When implemented, the metal products and machinery proposals are expected to reduce the discharge of 20 pollutants by 170 million pounds per year, improving water quality in more than 1,100 streams. The new iron and steel manufacturing guidelines have the potential to reduce annual discharges of toxic and nonconventional pollutants by 210 million pounds.

The guidelines would apply to both new and existing facilities that manufacture, rebuild or maintain finished metal products, parts or machines. Under the Clean Water Act, EPA develops effluent guidelines specific to individual industries in order to control discharge of pollutants into surface waters and public treatment facilities.

The EPA's actions reflect advances in water conservation practices, waste management and wastewater treatment.

The effluent guidelines program has reduced the public health and environmental impacts of pollutant discharges from over 50 industrial categories since the program's inception in 1974. Additional information on the proposed new guidelines are available at:

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NEW YORK, New York, January 8, 2001 (ENS) - Environmental Defense (ED) has joined with Chefs Collaborative to produce the first hands on guide for chefs who want to steer clear of overfished species. Peter Hoffman, a member of the nationwide network of chefs that promotes sustainable cuisine, approached ED biologist Dr. Rebecca Goldburg, and a partnership between the two organizations was born.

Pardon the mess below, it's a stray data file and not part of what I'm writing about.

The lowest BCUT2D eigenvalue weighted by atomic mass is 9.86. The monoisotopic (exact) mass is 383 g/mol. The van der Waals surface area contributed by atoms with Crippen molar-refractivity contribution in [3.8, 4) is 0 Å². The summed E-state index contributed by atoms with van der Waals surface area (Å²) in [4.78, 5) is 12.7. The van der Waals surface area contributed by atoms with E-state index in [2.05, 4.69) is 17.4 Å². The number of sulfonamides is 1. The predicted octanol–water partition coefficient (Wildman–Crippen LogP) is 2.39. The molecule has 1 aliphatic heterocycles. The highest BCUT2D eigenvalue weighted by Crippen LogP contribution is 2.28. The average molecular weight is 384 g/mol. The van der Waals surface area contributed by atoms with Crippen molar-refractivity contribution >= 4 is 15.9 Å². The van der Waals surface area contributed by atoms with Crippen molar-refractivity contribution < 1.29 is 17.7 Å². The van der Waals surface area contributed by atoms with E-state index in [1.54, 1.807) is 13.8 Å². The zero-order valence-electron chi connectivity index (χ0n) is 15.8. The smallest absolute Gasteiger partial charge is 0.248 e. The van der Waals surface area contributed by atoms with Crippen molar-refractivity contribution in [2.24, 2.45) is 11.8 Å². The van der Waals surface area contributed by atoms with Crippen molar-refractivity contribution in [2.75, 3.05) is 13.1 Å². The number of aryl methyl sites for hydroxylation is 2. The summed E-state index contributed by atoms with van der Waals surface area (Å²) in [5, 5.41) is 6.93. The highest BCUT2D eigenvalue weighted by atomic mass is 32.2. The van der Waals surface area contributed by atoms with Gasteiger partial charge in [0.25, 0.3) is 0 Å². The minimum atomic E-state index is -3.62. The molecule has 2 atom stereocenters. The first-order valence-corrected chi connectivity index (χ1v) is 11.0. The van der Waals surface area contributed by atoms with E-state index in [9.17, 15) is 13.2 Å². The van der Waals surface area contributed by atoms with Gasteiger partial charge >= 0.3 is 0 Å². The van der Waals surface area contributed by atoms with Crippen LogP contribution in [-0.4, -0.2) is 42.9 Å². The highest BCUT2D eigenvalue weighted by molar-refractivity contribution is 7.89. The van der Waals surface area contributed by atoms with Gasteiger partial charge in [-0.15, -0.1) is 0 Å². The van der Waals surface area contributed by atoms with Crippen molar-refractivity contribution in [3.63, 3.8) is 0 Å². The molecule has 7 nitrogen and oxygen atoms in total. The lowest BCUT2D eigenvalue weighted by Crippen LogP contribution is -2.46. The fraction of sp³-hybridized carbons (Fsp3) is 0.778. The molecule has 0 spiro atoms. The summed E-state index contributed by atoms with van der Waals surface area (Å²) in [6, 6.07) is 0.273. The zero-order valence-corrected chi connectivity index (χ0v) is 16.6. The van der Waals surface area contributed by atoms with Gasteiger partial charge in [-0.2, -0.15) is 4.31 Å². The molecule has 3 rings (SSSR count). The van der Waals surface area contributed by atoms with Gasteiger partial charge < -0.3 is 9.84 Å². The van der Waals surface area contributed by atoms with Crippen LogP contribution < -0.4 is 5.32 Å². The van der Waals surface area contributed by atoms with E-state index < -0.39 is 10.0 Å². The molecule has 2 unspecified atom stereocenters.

The new publication is called "Seafood Solutions: A Chef's Guide to Ecologically Responsible Fish Procurement." It offers tips for selecting seafood and lists suppliers of sustainably harvested fish.


Restaurant owner Peter Hoffman wanted to help conserve depleted seafood stocks (Photo courtesy Environmental Defense)
About two-thirds of all seafood sold in the U.S. is bought by chefs for use in restaurants, and chefs' choices may influence at home cooks, who try making dishes they've enjoyed while eating out.

ED says the guide is also useful for amateur cooks. A list of "Fish Pick" questions lets shoppers know what to ask for in both farmed and wild caught seafood.

The guide also recommends tasty substitutes for dwindling species, such as striped bass or farmed catfish in place of disappearing orange roughy and Chilean sea bass.

By one estimate, 70 percent of the world's commercially fished species are being harvested so intensively that their populations can no longer be sustained. Choosing fish species that are abundant and well managed supports sustainable fishing and responsible aquaculture. It also takes pressure off depleted fish stocks that Environmental Defense and others are trying to conserve through fishing limits and the creation of marine reserves.

For the complete Seafood Solutions guide and additional information on fisheries and aquaculture, visit:

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JUNEAU, Alaska, January 8, 2001 (ENS) - The National Marine Fisheries Service (NMFS) released a report today intended to identify the best and most practical options for monitoring the incidental catch of the endangered short-tailed albatross in the Pacific halibut fishery in federally managed waters off Alaska. The agency will use the report to prepare and implement a monitoring plan for these seabirds.